Andra Gillespie: “The Better Half: Race, Policy and Michelle Obama’s Influence in the Obama Administration”

In Uncategorized on March 29, 2010 by Ferentz Lafargue Tagged: , ,

Andra Gillespie, Assistant Professor, Political Science,
Emory University

When:       Wednesday March 31st, 12:10 – 1:30 pm

Where:      Henry Cohen Conference room, 3rd floor, 72 Fifth Avenue

Seminar:    “The Better Half:  Race, Policy and Michelle Obama’s Influence in the  Obama Administration”

Speaker Brief Bio:
Andra Gillespie is an Assistant Professor of Political Science at Emory University, She earned her Bachelor of Arts degree in Government & Foreign Affairs and African American Studies from the University of Virginia, where she was elected to Phi Beta Kappa. She went on to earn a Master of Arts in African American Studies and a Master of Philosophy in Political Science from Yale University, where she also earned her doctorate.  She worked as an analyst for Democratic pollster Mark Mellman.  In that capacity, she contributed to the political analysis for clients such as 2004 Democratic presidential nominee John Kerry, New Jersey Governor Jon Corzine, Georgia Congressmen John Barrow and Jim Marshall, and the National Education Association.

Dr. Gillespie’s current research focuses on the political leadership of the post-civil rights generation. She is the editor of the recently released Whose Black Politics? Cases in Post-Racial Black Leadership (Routledge, 2010).  She is also under contract for a book manuscript on municipal politics in Newark, New Jersey, tentatively titled Newark and the Clash of Two Black Americas: Race, Class and the Breakdown of Linked Fate, 2002-2008.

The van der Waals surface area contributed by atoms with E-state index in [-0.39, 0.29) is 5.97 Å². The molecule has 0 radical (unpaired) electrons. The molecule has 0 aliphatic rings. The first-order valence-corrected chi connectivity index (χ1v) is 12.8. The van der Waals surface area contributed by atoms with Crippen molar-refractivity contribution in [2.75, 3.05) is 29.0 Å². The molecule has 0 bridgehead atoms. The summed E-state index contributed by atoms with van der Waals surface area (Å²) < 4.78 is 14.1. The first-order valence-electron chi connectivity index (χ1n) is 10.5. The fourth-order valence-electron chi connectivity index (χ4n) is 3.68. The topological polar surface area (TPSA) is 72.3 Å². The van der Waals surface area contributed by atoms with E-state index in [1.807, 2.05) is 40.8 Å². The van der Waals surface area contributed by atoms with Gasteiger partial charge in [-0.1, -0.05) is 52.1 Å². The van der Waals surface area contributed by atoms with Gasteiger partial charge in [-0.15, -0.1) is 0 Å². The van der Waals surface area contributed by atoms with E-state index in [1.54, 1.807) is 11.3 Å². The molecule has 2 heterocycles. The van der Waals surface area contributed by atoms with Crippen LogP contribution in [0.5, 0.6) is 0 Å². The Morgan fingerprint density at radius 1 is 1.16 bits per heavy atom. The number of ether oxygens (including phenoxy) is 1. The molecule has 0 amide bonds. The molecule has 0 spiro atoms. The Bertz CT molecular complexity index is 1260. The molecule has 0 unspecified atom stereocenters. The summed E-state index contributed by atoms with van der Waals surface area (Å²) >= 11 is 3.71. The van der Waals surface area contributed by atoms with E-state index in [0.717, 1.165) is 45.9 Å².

Many people concluded that Michelle Obama conferred a sense of racial authenticity to Barack Obama during the 2008 campaign and that her presence served to reassure black voters in particular. Despite the presence of Mrs. Obama in the White House, questions remain about whether Obama, who clearly used a deracialized political strategy to get elected, can deliver on policy initiatives of particular interest to black voters. In this paper, I argue that in the first year of the Obama Administration, Obama targeted few policy initiatives toward blacks. In addition, he also offered very little in the way of symbolic gestures. However, I hypothesize that Mrs. Obama engages in more substantive gestures toward blacks, freeing her husband from having to take stands on racial issues


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